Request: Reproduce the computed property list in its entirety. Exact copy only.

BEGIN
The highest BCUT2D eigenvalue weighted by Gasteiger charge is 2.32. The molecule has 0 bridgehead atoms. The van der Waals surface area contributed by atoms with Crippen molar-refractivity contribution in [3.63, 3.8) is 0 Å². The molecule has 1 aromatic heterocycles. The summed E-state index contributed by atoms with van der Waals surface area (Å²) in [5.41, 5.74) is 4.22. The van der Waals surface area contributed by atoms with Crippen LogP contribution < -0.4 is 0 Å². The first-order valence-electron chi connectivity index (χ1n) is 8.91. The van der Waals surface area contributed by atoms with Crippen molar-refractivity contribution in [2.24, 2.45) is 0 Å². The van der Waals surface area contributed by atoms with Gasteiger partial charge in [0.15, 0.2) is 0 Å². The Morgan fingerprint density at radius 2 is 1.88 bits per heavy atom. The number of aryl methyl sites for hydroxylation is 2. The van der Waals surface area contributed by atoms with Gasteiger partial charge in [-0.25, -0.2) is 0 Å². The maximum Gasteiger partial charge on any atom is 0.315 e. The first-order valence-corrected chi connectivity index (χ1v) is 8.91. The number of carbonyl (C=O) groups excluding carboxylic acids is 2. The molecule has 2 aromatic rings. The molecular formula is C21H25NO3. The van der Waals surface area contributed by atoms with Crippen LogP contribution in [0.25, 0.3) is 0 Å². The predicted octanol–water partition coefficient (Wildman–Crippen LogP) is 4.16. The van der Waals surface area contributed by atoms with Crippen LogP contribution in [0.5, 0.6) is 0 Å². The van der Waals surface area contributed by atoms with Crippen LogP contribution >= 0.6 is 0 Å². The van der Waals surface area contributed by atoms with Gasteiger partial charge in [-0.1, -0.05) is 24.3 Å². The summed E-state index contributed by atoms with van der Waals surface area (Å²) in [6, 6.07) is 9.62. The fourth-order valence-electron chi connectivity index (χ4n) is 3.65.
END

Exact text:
The highest BCUT2D eigenvalue weighted by Gasteiger charge is 2.32. The molecule has 0 bridgehead atoms. The van der Waals surface area contributed by atoms with Crippen molar-refractivity contribution in [3.63, 3.8) is 0 Å². The molecule has 1 aromatic heterocycles. The summed E-state index contributed by atoms with van der Waals surface area (Å²) in [5.41, 5.74) is 4.22. The van der Waals surface area contributed by atoms with Crippen LogP contribution < -0.4 is 0 Å². The first-order valence-electron chi connectivity index (χ1n) is 8.91. The van der Waals surface area contributed by atoms with Crippen molar-refractivity contribution in [2.24, 2.45) is 0 Å². The van der Waals surface area contributed by atoms with Gasteiger partial charge in [0.15, 0.2) is 0 Å². The Morgan fingerprint density at radius 2 is 1.88 bits per heavy atom. The number of aryl methyl sites for hydroxylation is 2. The van der Waals surface area contributed by atoms with Gasteiger partial charge in [-0.25, -0.2) is 0 Å². The maximum Gasteiger partial charge on any atom is 0.315 e. The first-order valence-corrected chi connectivity index (χ1v) is 8.91. The number of carbonyl (C=O) groups excluding carboxylic acids is 2. The molecule has 2 aromatic rings. The molecular formula is C21H25NO3. The van der Waals surface area contributed by atoms with Crippen LogP contribution in [0.25, 0.3) is 0 Å². The predicted octanol–water partition coefficient (Wildman–Crippen LogP) is 4.16. The van der Waals surface area contributed by atoms with Crippen LogP contribution in [0.5, 0.6) is 0 Å². The van der Waals surface area contributed by atoms with Crippen LogP contribution >= 0.6 is 0 Å². The van der Waals surface area contributed by atoms with Gasteiger partial charge in [-0.1, -0.05) is 24.3 Å². The summed E-state index contributed by atoms with van der Waals surface area (Å²) in [6, 6.07) is 9.62. The fourth-order valence-electron chi connectivity index (χ4n) is 3.65.